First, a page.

Ohm’s Law, while fundamental in understanding electrical circuits, has several drawbacks and limitations. One drawback is that it assumes the resistance (R) of a circuit remains constant regardless of changes in voltage (V) or current (I). In reality, resistance can vary due to factors such as temperature changes, aging of components, or nonlinear behavior in some materials. This can lead to inaccuracies in predictions based solely on Ohm’s Law.

The failure of Ohm’s Law occurs when the relationship between voltage, current, and resistance deviates from linearity. Non-ohmic materials, such as diodes and transistors, do not obey Ohm’s Law because their resistance changes with voltage or current. For example, in semiconductors, the current may increase exponentially with voltage, violating the linear relationship predicted by Ohm’s Law.

In the context of Class 12 current electricity studies, Ohm’s Law has limitations primarily in its applicability to linear circuits with constant resistances. Students learn that Ohm’s Law is valid for conductors whose resistance remains steady under varying voltage and current conditions. However, in real-world scenarios involving components like diodes or complex networks, Ohm’s Law may not accurately describe circuit behavior, requiring additional theories like Kirchhoff’s laws or circuit analysis methods.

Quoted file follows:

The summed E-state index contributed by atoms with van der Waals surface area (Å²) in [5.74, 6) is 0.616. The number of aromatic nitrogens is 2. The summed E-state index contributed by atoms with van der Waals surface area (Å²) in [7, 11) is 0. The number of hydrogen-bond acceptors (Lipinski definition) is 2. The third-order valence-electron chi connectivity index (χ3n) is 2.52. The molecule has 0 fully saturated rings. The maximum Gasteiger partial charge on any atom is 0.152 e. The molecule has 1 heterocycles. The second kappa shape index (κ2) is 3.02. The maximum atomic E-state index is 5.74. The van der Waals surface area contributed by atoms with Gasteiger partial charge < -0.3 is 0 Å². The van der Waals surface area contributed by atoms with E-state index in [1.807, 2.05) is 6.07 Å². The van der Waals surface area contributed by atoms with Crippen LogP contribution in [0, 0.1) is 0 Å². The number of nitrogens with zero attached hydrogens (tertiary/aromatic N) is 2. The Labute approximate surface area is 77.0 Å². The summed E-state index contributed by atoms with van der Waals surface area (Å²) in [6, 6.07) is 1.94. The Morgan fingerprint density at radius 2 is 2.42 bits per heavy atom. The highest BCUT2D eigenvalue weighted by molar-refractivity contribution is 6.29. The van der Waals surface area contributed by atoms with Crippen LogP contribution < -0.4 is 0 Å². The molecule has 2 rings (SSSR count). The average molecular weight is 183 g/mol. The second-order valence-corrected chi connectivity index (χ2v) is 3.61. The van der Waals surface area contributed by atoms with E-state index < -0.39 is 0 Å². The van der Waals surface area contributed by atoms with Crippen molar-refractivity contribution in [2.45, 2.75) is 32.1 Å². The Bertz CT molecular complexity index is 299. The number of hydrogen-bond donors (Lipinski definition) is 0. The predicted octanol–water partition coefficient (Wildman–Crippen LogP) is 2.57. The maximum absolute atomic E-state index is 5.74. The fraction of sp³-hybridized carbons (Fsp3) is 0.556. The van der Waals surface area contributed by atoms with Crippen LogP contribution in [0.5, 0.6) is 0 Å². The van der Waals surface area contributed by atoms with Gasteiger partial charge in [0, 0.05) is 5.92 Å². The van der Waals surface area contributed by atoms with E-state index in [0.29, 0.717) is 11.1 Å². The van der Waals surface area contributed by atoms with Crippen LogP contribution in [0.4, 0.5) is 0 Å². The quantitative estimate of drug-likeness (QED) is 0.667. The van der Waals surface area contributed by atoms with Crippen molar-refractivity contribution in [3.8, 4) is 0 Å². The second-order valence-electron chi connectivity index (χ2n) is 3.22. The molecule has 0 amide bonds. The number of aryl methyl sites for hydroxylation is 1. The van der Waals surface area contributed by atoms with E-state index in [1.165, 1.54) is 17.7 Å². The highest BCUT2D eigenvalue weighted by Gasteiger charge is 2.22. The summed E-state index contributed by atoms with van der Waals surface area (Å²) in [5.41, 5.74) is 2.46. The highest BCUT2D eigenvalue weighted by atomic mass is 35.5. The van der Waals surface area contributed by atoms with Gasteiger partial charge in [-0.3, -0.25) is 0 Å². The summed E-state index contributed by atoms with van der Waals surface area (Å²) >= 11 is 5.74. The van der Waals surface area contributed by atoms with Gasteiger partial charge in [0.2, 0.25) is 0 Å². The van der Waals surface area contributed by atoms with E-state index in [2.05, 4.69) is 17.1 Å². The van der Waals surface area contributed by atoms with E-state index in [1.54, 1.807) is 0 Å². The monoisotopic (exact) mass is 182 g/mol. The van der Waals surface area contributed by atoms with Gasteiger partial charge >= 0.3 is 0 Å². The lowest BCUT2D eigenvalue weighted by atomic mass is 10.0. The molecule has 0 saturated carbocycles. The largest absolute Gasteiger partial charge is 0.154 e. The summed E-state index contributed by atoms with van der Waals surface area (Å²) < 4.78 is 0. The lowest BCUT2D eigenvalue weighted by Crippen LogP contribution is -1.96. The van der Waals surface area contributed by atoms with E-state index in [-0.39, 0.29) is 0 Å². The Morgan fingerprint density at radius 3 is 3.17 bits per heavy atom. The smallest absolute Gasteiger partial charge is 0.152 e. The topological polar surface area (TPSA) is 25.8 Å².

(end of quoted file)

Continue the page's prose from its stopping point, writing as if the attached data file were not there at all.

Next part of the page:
Beyond ideal resistive circuits, factors such as varying temperatures affecting resistance, transient effects in capacitors and inductors, and nonlinear behaviors in semiconductor devices can challenge the straightforward application of Ohm’s Law. Engineers and physicists often emphasize the need for broader circuit analysis techniques to account for these complexities.

Ohm’s Law is not always valid because it assumes a linear relationship between voltage, current, and resistance. In cases where resistance varies with voltage (as in semiconductors) or current (as in thermistors), Ohm’s Law fails to accurately predict circuit behavior. Additionally, at very high frequencies or in non-steady-state conditions, where reactance in capacitors and inductors becomes significant, Ohm’s Law becomes insufficient for describing the complex interactions of voltage and current.

Ohm’s Law is advantageous because it provides a simple and intuitive relationship between voltage, current, and resistance in linear electrical circuits. This relationship allows engineers and technicians to predict and calculate the behavior of circuits accurately under normal operating conditions. It forms the foundation for understanding basic circuit analysis and serves as a starting point for more advanced topics in electronics and electrical engineering. Additionally, Ohm’s Law is widely applicable in practical scenarios involving resistive components, making it a fundamental tool in the field of electrical sciences.